In an aspect of an embodiment, the two-stage turbine 50 is configured to operate with impellers 57 that are mounted onto a common shaft 59 which spans two chambers 53 and 55, and which drives an electric generator 90 as shown in FIG. 1. The impellers are rotatable by gaseous matter such as the exhaust gases issuing from exhaust subsystem 30 and steam issuing from exhaust heat conductor 80, as explained further below. Alternatively, only one impeller may be employed with rotation by gaseous inflow or steam alone, or both gaseous inflow and steam. The electricity generated by generator 90 provides additional energy recovered from the otherwise would-be wasted heat energy to be put into useful work. It will be appreciated by those skilled in the art that this additional energy recovered from waste heat alone can supplant the energy recovered from kinetic energy dissipated in the braking system of an automobile, and hence, can be used to enhance the current hybrid technologies for automobiles. The efficiency of current internal combustion engines may be significantly improved thereby, for example, by a factor of two or more.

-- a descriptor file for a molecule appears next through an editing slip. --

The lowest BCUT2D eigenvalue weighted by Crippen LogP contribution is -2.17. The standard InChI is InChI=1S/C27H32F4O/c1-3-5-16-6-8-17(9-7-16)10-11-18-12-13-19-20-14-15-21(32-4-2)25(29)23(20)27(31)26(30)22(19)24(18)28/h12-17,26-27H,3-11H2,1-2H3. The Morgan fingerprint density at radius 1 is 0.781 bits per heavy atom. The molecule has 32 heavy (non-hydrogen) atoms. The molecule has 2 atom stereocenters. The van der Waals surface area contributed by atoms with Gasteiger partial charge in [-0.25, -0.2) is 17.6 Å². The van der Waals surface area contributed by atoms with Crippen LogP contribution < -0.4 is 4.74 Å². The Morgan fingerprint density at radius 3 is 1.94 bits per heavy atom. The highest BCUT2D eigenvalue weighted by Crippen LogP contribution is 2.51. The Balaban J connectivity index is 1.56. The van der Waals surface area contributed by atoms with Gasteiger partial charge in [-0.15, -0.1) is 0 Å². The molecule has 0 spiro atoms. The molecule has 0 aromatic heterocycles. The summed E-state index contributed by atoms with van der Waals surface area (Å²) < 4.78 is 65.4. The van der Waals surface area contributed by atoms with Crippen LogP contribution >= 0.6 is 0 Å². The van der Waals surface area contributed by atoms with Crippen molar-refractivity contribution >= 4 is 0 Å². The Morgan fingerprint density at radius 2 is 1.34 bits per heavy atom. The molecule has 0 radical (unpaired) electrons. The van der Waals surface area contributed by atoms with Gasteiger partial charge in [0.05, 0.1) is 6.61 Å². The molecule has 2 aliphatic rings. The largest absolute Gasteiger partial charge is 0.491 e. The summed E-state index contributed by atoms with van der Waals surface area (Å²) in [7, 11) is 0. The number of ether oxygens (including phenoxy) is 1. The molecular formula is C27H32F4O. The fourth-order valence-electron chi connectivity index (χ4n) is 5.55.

Another embodiment of the present invention involves pick-up of heat and exhaust gas from engine block 22 and engine head 24 (shown separate from the engine block for purposes of illustration) at points closest to the heat source generated by the combusting fuel in combustion chambers of engine block 22 in FIG. 1. The main cooling circuit comprises a primary loop 60 (shown in solid line arrows) which circulates a coolant (such as water). Exhaust heat conductor 80 generates steam which enters chamber 53 of the two-stage turbine 50 to turn shaft 59 connected to electric generator 90. In one aspect, the electricity from generator 90 may be used to increase steam production from exhaust heat conductor 80. The expended steam is then collected at condenser 85 where another phase change occurs from steam to liquid, thus completing the first cooling loop 60, as shown in FIG. 1.